On July 31, 2013, the U.S. Senate Committee on Commerce, Science, and Transportation held a hearing entitled “Energy Drinks: Exploring Concerns about Marketing to Youth.”1 The hearing was prompted by increasing concerns that energy drinks pose health risks to teenagers due to their caffeine content. The American Medical Association (AMA), the nation’s largest physician association, is one of several stakeholders that have expressed such concern. The organization adopted a policy in June at their annual meeting to support a ban on marketing the drinks to adolescents under 18.2
The Senate’s focus on energy drinks represents a renewed effort to provide tighter regulation of the industry, after Senator Durbin (D-IL) raised concerns in a letter to the Food and Drug Administration (FDA) last year.3 Initially, FDA responded that it would not take regulatory action against energy drink manufacturers because caffeine levels in energy drinks are comparable to caffeine levels in other caffeine-containing products and there was no new information that would indicate an immediate health issue.4
After additional Senate inquiries, however, FDA stated that it was reviewing the safety of energy drinks and that, based on its review, it would “take action as needed.”5 Specifically, FDA stated that the agency would examine whether the products “may pose significant risks, arising from direct toxic effects, when the products are consumed in excess or by vulnerable groups, including young people and those with pre-existing cardiac or other conditions.” FDA also reiterated its commitment to issue guidance clarifying the differences between dietary supplements, conventional foods, and beverages “as rapidly as possible.” Congress also published a report on energy drinks, which recommended labeling energy drinks with a clear description of the total amount of caffeine, displaying a prominent precautionary statement on the energy drink if it contains caffeine above the level affirmed by FDA (i.e., 200 parts per million), ceasing marketing energy drink products to children and teens under the age of 18, and reporting to FDA the receipt of any serious adverse events associated with energy drink use.6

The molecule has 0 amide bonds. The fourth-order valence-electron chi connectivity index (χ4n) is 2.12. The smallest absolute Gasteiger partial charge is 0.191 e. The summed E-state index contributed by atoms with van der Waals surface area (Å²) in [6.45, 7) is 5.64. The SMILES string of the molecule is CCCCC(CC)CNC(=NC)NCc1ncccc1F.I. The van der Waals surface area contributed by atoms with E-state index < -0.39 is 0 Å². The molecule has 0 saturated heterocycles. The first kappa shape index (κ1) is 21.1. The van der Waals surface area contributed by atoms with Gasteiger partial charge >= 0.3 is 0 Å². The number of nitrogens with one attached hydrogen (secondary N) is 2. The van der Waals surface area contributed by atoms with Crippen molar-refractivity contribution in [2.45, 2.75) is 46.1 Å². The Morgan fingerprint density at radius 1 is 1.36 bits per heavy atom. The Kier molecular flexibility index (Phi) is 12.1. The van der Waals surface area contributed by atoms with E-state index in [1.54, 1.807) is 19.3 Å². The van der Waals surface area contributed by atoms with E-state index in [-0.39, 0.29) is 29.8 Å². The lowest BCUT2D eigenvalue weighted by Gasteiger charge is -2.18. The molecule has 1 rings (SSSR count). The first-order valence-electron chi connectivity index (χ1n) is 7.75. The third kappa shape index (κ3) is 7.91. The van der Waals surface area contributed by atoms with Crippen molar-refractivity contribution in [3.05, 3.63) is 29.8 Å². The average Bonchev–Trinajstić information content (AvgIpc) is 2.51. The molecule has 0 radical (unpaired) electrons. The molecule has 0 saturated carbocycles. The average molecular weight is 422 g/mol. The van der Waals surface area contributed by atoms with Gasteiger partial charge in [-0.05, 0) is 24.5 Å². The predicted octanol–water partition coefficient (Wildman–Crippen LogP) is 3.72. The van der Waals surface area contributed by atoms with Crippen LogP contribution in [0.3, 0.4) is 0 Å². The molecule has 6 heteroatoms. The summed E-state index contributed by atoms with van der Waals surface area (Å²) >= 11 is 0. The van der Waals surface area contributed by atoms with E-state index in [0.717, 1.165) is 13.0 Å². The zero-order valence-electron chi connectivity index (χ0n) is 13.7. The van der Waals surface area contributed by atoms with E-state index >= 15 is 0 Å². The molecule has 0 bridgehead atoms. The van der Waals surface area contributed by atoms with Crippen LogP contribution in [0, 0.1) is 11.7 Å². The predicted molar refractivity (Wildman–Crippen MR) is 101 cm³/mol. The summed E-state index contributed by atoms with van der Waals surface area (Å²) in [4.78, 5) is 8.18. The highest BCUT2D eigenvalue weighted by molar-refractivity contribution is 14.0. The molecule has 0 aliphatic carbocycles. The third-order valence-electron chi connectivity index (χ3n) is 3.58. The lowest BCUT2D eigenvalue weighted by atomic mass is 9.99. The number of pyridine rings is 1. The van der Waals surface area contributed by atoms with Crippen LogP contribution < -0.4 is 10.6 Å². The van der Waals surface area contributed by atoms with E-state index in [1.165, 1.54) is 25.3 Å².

At the hearing on July 31, witnesses included: Dr. William Spencer, a Suffolk County legislator, the President of Coughlin & Associates (a chemical toxicology and safety consulting company), the Vice President and General Manager of Red Bull North America, the Chairman and CEO of Monster Beverage Corporation, the CFO and COO of Rockstar, Inc., a member of the Committee on Nutrition of the American Academy of Pediatrics (AAP), and the Director of Marketing Initiatives at the Yale University Rudd Center for Food Policy and Obesity.
Consumer advocates pressed for public education, research, and stronger federal guidance addressing safety incidents related to energy drinks, focusing on 12 to 16-year-olds. Other suggestions by consumer advocates included requiring product labels to identify the cumulative total amount of caffeine and other stimulants, restricting social media promotion by energy drink manufacturers and distributors and banning advertising of energy drinks from YouTube and smart phone apps, which advocates claim disproportionally appeal to teenagers.